Database management is a method of managing the information that a company needs to run its business operations. It involves storing and distributing data it to applications and users, editing it as needed as well as monitoring changes in data and stopping data corruption due unexpected failure. It is a part of a company’s informational infrastructure, which supports decision-making and growth of the company as well as compliance with laws like the GDPR and the California Consumer Privacy Act.

In the 1960s, Charles Bachman and IBM among others came up with the first database systems. They evolved into information management systems (IMS) which allowed the storage and retrieve large amounts data for a variety of purposes, from calculating inventory to supporting complex human resources and financial accounting functions.

A database consists of tables that store data in accordance with a specific arrangement, like one-to-many relationships. It uses the primary key to identify records and allows cross-references among tables. Each table is comprised of a variety of fields, referred to as attributes, that contain information about the entities that comprise the data. The most well-known type of database currently is a relational model designed by E. F. “Ted” Codd at IBM in the 1970s. This design is based on normalizing data to make it simpler to use. It also makes it easier to update data by avoiding the need to change many sections of the database.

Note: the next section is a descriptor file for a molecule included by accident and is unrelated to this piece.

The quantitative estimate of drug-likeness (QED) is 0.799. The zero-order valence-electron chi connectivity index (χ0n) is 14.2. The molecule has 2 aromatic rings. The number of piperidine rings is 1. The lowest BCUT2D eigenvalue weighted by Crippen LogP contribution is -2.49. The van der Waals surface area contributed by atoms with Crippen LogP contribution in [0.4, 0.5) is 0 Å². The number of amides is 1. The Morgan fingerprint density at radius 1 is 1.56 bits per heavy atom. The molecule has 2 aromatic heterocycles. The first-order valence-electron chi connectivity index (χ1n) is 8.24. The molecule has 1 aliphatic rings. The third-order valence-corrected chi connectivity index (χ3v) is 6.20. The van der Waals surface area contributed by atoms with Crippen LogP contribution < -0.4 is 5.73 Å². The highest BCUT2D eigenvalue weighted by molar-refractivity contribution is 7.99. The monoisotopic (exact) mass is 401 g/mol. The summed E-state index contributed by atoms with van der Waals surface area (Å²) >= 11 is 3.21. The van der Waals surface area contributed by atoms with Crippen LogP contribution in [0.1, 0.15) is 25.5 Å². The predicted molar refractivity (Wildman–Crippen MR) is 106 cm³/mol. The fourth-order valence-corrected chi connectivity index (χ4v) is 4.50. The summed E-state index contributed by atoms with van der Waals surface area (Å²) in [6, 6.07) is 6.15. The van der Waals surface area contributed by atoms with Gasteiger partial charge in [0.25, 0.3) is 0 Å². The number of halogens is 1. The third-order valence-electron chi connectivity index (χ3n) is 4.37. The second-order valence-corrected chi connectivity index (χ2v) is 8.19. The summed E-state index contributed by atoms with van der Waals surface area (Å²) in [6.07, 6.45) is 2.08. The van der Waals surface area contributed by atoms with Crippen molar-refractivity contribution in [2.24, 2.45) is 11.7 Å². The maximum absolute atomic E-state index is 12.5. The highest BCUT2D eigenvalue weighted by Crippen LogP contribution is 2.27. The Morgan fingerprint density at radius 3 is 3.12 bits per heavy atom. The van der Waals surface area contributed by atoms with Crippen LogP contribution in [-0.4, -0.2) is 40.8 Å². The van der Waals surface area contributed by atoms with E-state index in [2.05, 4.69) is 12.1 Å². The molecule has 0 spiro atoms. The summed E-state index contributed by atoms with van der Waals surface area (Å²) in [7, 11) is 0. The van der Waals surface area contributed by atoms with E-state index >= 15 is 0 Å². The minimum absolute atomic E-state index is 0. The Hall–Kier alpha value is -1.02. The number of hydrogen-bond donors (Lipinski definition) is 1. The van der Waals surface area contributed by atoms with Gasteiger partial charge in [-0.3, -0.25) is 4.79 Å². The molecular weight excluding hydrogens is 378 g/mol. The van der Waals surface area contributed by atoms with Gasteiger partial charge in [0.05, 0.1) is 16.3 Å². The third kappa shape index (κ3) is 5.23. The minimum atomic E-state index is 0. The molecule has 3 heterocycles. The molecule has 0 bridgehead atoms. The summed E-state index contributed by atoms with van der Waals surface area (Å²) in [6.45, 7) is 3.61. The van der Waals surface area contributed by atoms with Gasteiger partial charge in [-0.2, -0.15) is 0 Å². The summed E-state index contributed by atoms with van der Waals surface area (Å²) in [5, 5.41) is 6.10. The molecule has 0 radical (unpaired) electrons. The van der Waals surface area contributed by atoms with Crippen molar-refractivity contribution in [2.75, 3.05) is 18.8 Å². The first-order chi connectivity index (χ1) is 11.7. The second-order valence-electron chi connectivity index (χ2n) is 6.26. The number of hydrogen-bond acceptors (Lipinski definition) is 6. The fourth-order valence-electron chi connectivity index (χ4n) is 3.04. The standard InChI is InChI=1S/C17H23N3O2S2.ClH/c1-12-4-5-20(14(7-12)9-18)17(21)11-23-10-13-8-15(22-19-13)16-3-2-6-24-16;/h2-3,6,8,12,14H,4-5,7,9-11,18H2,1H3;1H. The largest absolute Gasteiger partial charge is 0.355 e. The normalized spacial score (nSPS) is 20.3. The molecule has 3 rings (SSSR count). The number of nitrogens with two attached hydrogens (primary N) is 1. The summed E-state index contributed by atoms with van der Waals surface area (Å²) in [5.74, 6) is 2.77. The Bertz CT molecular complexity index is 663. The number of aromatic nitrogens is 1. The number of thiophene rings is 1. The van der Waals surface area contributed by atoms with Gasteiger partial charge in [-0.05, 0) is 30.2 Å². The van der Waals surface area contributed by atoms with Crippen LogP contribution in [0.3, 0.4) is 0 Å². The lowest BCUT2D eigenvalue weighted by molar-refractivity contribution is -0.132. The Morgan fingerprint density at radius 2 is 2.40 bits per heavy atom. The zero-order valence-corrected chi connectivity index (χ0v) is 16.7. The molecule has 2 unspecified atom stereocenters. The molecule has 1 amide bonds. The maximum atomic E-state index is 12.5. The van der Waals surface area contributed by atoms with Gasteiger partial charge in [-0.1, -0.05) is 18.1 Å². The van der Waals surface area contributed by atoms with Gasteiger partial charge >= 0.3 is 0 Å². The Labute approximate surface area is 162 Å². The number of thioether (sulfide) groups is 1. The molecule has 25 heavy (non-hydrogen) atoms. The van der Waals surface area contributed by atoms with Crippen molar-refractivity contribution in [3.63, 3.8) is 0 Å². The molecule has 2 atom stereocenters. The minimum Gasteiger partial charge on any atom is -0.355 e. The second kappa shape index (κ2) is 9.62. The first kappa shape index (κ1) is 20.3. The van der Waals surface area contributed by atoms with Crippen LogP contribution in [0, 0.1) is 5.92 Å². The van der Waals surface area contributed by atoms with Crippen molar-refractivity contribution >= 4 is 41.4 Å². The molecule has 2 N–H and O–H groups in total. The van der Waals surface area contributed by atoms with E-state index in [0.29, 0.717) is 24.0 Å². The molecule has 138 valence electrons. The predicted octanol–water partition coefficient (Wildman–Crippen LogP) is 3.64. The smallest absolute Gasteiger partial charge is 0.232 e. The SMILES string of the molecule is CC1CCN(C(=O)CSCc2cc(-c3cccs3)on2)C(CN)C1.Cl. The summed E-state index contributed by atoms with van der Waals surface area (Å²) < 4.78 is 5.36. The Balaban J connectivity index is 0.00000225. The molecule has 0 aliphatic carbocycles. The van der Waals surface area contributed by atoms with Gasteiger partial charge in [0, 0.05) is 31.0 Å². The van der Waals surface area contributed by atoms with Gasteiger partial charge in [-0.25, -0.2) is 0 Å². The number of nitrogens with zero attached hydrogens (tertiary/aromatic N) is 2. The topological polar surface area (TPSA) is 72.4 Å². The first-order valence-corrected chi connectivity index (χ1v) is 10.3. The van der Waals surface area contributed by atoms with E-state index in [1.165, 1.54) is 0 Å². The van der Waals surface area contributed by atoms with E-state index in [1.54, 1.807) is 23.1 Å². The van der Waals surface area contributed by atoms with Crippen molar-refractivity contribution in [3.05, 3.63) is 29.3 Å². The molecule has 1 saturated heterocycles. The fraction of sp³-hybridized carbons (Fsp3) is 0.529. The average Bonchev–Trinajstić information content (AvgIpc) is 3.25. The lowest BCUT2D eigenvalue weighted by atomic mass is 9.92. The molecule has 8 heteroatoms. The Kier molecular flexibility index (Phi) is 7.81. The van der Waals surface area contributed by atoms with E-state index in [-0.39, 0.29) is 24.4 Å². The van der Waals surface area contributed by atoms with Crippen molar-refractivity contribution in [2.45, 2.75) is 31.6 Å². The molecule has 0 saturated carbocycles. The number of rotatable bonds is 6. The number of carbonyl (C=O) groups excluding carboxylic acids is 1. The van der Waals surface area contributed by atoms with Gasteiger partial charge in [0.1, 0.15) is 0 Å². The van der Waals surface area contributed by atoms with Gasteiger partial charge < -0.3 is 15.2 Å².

Most DBMSs can support multiple types of databases and offer different internal and external levels of organization. The internal level addresses cost, scalability and other operational concerns like the design of the database’s physical storage. The external level is how the database is represented in user interfaces and other applications. It could include a mix of various external views (based on the various data models) and could also include virtual tables which are generated using generic data to improve performance.